Being Dutch reformed was the right thing to be in 17th century Amsterdam. Faith played an important role in society, and the Dutch reformed church was the leading religion in the Republic. Yes, you read right; we were a republic in those days. We were still at war with Catholic Spain, and the city had thrown out the Catholics and embraced Protestantism in the “alteration of Amsterdam.” Alteration meaning the altering of our religious orientation. Now, catholic out, protestant in. To make this clear and prove the point, churches had to be built—Protestant churches and, above all, Dutch reformed protestant churches. So hence the Westerkerk or Western church as it would be called when translated into English.
Church and State
Administrating the city of Amsterdam really consisted of only two things. Making sure trade went well, that our merchants made money, and keeping the religious movements out of each others hair. While the city had grown protestant, rich and large at the end of the sixteenth century, it was now time to realign the delicate religious relationships. At least that’s what leading city fathers of those days decided for us.
The reformed protestants had, after the alteration, taken over all the catholic churches. However, the true meaning of Protestantism had to be expounded on a higher level and what greater way to do this than to build a series of new churches. As the city was ever-expanding, there was plenty of space to do that in. So building they did, the Zuider Kerk, de noorderkerk, de oosterkerk and the westerkerk arose to give the city its own authentic protestant churches. Simplicity was popular, and we see that back in the names the churches were blessed with. To wit, South, East, North and West.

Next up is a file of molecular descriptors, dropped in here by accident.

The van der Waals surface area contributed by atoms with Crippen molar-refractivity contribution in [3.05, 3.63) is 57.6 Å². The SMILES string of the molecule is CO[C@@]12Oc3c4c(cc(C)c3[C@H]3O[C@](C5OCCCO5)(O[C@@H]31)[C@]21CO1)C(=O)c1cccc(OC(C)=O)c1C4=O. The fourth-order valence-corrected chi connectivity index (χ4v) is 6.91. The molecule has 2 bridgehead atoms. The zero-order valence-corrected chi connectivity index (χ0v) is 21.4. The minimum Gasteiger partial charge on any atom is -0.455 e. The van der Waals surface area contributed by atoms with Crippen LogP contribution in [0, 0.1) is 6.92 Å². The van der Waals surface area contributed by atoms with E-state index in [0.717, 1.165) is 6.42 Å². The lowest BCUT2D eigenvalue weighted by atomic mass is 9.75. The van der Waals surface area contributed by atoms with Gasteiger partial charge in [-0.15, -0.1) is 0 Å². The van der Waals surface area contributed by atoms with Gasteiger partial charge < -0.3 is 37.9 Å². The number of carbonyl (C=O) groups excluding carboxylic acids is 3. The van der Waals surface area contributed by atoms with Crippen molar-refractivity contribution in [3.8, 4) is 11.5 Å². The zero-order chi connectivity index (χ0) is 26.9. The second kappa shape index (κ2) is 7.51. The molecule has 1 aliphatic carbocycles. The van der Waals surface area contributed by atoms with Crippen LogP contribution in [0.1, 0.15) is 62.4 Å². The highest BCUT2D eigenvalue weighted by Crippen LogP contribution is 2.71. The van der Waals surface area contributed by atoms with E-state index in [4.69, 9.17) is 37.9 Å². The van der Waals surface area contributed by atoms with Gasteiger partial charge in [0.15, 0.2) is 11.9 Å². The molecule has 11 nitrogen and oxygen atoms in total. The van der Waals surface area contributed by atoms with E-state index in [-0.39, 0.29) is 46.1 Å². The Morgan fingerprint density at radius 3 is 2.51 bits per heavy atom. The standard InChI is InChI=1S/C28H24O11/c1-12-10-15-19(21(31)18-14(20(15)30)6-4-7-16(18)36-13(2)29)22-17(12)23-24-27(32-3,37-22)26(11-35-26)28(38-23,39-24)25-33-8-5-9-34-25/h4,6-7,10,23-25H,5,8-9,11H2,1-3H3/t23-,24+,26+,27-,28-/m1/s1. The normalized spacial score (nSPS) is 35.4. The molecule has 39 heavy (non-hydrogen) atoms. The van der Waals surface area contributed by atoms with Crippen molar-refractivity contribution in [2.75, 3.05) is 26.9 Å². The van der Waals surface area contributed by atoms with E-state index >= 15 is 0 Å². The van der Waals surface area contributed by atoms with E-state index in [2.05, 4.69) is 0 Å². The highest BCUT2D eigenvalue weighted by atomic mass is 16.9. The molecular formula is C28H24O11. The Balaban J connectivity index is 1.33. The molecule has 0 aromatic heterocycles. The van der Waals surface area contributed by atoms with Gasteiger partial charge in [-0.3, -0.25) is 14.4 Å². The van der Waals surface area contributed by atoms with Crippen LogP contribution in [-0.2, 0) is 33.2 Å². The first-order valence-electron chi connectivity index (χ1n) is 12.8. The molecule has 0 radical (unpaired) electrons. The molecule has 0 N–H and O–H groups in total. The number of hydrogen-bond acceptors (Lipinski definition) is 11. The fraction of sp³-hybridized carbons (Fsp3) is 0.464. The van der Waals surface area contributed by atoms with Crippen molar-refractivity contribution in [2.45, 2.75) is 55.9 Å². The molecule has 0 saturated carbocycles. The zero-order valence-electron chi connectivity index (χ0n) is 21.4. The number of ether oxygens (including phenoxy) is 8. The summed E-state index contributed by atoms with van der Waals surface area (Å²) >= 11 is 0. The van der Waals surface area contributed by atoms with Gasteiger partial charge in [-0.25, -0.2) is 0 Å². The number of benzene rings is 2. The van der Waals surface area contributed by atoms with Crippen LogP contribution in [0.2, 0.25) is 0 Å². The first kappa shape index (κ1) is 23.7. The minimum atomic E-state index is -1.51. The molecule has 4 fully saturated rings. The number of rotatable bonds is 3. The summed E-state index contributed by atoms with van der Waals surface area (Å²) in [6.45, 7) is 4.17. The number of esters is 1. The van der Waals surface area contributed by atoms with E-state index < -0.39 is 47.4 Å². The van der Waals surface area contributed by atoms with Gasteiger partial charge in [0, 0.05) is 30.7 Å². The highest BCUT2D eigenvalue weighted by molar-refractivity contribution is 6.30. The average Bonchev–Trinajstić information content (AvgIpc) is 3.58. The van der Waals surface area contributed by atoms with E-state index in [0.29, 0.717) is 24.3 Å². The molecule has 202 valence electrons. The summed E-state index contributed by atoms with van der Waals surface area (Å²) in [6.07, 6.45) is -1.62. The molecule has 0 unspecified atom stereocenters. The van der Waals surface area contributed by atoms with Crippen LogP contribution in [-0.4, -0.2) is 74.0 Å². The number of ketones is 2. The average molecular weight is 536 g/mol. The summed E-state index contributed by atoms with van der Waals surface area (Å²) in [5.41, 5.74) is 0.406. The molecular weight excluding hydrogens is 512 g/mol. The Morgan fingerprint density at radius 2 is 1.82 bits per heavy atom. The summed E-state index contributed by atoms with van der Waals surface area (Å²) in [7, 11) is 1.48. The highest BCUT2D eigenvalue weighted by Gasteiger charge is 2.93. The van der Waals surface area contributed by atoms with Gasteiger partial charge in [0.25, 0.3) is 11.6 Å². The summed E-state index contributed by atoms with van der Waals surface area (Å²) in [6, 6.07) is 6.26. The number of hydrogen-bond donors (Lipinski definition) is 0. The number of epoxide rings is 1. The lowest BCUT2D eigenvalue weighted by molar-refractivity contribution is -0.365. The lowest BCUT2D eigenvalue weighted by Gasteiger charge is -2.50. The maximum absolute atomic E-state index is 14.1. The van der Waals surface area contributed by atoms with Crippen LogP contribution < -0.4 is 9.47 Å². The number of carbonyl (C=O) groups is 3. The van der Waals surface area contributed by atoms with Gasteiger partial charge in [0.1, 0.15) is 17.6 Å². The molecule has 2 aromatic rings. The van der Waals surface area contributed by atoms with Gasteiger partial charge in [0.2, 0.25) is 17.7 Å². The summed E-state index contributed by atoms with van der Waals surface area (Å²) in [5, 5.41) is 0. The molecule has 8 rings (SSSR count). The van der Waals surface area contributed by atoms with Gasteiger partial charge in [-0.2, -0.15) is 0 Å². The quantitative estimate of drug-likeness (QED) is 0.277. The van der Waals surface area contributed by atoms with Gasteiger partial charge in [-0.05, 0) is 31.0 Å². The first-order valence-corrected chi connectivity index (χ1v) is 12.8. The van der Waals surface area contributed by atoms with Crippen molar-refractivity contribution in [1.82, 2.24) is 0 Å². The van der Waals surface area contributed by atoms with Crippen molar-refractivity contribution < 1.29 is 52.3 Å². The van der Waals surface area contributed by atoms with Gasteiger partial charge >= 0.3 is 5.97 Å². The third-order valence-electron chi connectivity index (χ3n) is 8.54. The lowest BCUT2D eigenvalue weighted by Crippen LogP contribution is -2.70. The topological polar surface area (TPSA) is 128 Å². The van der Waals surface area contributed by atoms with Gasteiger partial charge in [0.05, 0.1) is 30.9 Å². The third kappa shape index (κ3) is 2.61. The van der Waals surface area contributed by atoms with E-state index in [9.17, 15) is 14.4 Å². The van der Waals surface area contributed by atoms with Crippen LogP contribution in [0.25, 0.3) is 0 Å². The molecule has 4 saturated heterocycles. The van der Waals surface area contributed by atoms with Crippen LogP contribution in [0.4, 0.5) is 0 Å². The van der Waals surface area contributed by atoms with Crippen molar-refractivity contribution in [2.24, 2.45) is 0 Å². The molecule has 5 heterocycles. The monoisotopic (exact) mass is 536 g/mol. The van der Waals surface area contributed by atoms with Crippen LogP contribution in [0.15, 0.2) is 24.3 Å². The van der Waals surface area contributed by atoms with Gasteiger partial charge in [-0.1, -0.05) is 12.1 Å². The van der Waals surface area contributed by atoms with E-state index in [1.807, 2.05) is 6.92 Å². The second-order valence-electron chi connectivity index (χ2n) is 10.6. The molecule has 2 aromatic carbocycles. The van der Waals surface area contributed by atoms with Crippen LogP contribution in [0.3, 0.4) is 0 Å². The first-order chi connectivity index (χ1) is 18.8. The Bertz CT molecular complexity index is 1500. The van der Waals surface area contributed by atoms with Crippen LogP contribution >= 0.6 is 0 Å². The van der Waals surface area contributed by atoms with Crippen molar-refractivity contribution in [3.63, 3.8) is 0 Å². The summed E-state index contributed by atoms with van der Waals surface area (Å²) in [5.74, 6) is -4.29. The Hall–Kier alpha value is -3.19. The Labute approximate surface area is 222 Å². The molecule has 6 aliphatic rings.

The Wester church 1631
The Westerkerk in Amsterdam is located halfway to the Prinsengracht, at a stone’s throw from the Anne Frank house. The church is not located in the Jordaan district as is popularly assumed but stands just outside it on the other side of the canal. It was the largest protestant church build and was, in fact, for quite some time, the largest protestant church in the world. Its tower (87 meters High) is the highest church tower in Amsterdam. Queen Beatrice and her consort Prince Claus von Amsberg were married there, Rembrandt lies buried there, but nobody knows where his son and one of his housekeepers, aka lovers Hendrickje Stoffels, also lies buried in a grave there somewhere. Getting there are easy take tram numbers 6, 13, 14, or 17 from central station and get off at the Westermarkt; it’s the 3rd or 4th stop. The church is right there, impossible to miss.
(LINK) The church and its tower play an important role in the culture of the original inhabitants of this city. An artist named Willy Alberti popularized the place in a song that is known to every authentic Dutchman. It’s a part of the culture of the Jordaan district; it was a neighbourhood of simple hard-working people, with a great sense of humour and a love of music that reminds us of the Irish.
At the feet of the old Wester
I’ve spent many a moment in thought
I’ve often stood there dreaming
Of that wonderful, glorious Jordaan
The best rendition of this song that’s seen more Dutch crooners perform it than probably any other was done by Willy Alberti and Johnny Jordaan.
The Westerkerk was build in the renaissance architectural style and holds the shape of a patriarchal cross. The building is 48 meters long, 28 meters wide and 27,5 meters high. It has 36 large windows, and the interior is done in grey white ornated stucco.
The balcony (only accessible during the summer months) provides us with a rather good view of the Jordaan district. A stone tablet in the memorial of Willy Alberti has been placed on the wall of the tower.
The Wester tower on AMSTERDAM TOURISM
The Western church is window number 14 in the Canon of Amsterdam.
The Western tower is window number 43 in the Canon of Amsterdam.